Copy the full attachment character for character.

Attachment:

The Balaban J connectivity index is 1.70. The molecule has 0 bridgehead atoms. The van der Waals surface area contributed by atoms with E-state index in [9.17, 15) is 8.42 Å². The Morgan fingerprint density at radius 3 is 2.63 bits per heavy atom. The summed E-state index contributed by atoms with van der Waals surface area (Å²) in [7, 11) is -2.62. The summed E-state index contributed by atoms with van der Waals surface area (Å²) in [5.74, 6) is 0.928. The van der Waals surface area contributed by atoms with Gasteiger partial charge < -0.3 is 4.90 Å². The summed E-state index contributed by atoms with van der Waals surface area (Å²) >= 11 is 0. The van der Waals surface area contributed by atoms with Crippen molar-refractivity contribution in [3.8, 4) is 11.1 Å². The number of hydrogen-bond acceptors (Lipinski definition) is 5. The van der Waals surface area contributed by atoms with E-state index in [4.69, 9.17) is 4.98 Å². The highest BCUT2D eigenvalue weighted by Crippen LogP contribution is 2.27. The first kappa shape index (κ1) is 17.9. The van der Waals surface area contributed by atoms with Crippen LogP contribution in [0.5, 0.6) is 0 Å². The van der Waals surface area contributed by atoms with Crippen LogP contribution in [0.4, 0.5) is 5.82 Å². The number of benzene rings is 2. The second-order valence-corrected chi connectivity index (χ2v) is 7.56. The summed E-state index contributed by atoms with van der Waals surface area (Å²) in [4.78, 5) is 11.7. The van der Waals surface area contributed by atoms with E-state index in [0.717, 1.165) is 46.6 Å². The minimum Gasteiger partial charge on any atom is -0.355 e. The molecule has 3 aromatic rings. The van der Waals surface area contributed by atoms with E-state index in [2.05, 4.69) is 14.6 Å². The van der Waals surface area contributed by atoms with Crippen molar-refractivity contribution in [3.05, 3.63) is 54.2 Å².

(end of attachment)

The Balaban J connectivity index is 1.70. The molecule has 0 bridgehead atoms. The van der Waals surface area contributed by atoms with E-state index in [9.17, 15) is 8.42 Å². The Morgan fingerprint density at radius 3 is 2.63 bits per heavy atom. The summed E-state index contributed by atoms with van der Waals surface area (Å²) in [7, 11) is -2.62. The summed E-state index contributed by atoms with van der Waals surface area (Å²) in [5.74, 6) is 0.928. The van der Waals surface area contributed by atoms with Gasteiger partial charge < -0.3 is 4.90 Å². The summed E-state index contributed by atoms with van der Waals surface area (Å²) >= 11 is 0. The van der Waals surface area contributed by atoms with Crippen molar-refractivity contribution in [3.8, 4) is 11.1 Å². The number of hydrogen-bond acceptors (Lipinski definition) is 5. The van der Waals surface area contributed by atoms with E-state index in [4.69, 9.17) is 4.98 Å². The highest BCUT2D eigenvalue weighted by Crippen LogP contribution is 2.27. The first kappa shape index (κ1) is 17.9. The van der Waals surface area contributed by atoms with Crippen LogP contribution in [0.5, 0.6) is 0 Å². The van der Waals surface area contributed by atoms with Crippen LogP contribution in [0.4, 0.5) is 5.82 Å². The number of benzene rings is 2. The second-order valence-corrected chi connectivity index (χ2v) is 7.56. The summed E-state index contributed by atoms with van der Waals surface area (Å²) in [4.78, 5) is 11.7. The van der Waals surface area contributed by atoms with E-state index in [0.717, 1.165) is 46.6 Å². The minimum Gasteiger partial charge on any atom is -0.355 e. The molecule has 3 aromatic rings. The van der Waals surface area contributed by atoms with E-state index in [2.05, 4.69) is 14.6 Å². The van der Waals surface area contributed by atoms with Crippen molar-refractivity contribution in [3.05, 3.63) is 54.2 Å².